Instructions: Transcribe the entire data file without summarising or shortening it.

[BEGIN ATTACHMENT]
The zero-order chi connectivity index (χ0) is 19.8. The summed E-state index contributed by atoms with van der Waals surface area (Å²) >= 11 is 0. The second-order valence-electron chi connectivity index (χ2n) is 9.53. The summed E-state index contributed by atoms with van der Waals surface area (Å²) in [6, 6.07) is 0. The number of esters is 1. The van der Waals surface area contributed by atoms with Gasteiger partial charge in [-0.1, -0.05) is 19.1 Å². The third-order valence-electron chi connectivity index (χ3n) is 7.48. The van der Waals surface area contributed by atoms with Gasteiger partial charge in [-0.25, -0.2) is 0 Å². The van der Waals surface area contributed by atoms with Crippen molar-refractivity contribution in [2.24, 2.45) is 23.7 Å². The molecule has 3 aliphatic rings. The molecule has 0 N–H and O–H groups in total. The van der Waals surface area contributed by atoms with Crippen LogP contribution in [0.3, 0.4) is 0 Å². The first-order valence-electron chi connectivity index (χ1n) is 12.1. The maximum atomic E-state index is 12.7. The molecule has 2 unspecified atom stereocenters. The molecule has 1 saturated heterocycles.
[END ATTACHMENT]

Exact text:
The zero-order chi connectivity index (χ0) is 19.8. The summed E-state index contributed by atoms with van der Waals surface area (Å²) >= 11 is 0. The second-order valence-electron chi connectivity index (χ2n) is 9.53. The summed E-state index contributed by atoms with van der Waals surface area (Å²) in [6, 6.07) is 0. The number of esters is 1. The van der Waals surface area contributed by atoms with Gasteiger partial charge in [-0.1, -0.05) is 19.1 Å². The third-order valence-electron chi connectivity index (χ3n) is 7.48. The van der Waals surface area contributed by atoms with Gasteiger partial charge in [-0.25, -0.2) is 0 Å². The van der Waals surface area contributed by atoms with Crippen molar-refractivity contribution in [2.24, 2.45) is 23.7 Å². The molecule has 3 aliphatic rings. The molecule has 0 N–H and O–H groups in total. The van der Waals surface area contributed by atoms with Crippen LogP contribution in [0.3, 0.4) is 0 Å². The first-order valence-electron chi connectivity index (χ1n) is 12.1. The maximum atomic E-state index is 12.7. The molecule has 2 unspecified atom stereocenters. The molecule has 1 saturated heterocycles.